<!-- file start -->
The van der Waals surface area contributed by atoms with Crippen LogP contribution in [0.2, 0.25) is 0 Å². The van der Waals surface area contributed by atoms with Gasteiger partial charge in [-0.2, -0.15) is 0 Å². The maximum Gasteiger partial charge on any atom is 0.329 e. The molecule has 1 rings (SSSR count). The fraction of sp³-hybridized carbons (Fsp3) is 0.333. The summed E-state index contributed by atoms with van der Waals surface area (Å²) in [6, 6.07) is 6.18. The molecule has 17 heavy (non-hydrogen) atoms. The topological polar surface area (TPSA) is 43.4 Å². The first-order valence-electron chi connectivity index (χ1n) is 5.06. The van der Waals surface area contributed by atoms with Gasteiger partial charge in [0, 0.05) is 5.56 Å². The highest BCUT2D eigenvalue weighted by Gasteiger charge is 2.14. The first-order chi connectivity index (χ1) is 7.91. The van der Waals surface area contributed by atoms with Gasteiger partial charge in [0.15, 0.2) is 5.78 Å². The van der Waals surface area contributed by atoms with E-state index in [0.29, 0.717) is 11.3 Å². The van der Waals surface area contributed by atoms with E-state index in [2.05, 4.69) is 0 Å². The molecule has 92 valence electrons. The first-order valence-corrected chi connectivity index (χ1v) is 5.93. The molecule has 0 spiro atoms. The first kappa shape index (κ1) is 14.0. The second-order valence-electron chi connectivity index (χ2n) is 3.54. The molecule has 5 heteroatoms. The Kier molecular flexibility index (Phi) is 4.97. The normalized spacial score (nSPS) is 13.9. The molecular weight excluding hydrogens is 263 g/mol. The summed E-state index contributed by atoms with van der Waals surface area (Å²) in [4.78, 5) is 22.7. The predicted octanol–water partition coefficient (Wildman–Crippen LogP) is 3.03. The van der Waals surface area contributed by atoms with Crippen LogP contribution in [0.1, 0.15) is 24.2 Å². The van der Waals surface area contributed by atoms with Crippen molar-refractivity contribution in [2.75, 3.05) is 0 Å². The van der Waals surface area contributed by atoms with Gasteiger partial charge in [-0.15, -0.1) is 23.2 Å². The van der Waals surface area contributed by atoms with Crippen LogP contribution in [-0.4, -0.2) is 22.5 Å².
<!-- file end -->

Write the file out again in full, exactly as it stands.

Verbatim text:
The van der Waals surface area contributed by atoms with Crippen LogP contribution in [0.2, 0.25) is 0 Å². The van der Waals surface area contributed by atoms with Gasteiger partial charge in [-0.2, -0.15) is 0 Å². The maximum Gasteiger partial charge on any atom is 0.329 e. The molecule has 1 rings (SSSR count). The fraction of sp³-hybridized carbons (Fsp3) is 0.333. The summed E-state index contributed by atoms with van der Waals surface area (Å²) in [6, 6.07) is 6.18. The molecule has 17 heavy (non-hydrogen) atoms. The topological polar surface area (TPSA) is 43.4 Å². The first-order valence-electron chi connectivity index (χ1n) is 5.06. The van der Waals surface area contributed by atoms with Gasteiger partial charge in [0, 0.05) is 5.56 Å². The highest BCUT2D eigenvalue weighted by Gasteiger charge is 2.14. The first-order chi connectivity index (χ1) is 7.91. The van der Waals surface area contributed by atoms with Gasteiger partial charge in [0.15, 0.2) is 5.78 Å². The van der Waals surface area contributed by atoms with E-state index in [0.29, 0.717) is 11.3 Å². The van der Waals surface area contributed by atoms with E-state index in [2.05, 4.69) is 0 Å². The molecule has 92 valence electrons. The first-order valence-corrected chi connectivity index (χ1v) is 5.93. The molecule has 0 spiro atoms. The first kappa shape index (κ1) is 14.0. The second-order valence-electron chi connectivity index (χ2n) is 3.54. The molecule has 5 heteroatoms. The Kier molecular flexibility index (Phi) is 4.97. The normalized spacial score (nSPS) is 13.9. The molecular weight excluding hydrogens is 263 g/mol. The summed E-state index contributed by atoms with van der Waals surface area (Å²) in [4.78, 5) is 22.7. The predicted octanol–water partition coefficient (Wildman–Crippen LogP) is 3.03. The van der Waals surface area contributed by atoms with Crippen LogP contribution in [0.1, 0.15) is 24.2 Å². The van der Waals surface area contributed by atoms with Crippen molar-refractivity contribution in [2.75, 3.05) is 0 Å². The van der Waals surface area contributed by atoms with Gasteiger partial charge in [-0.15, -0.1) is 23.2 Å². The van der Waals surface area contributed by atoms with Crippen LogP contribution in [-0.4, -0.2) is 22.5 Å².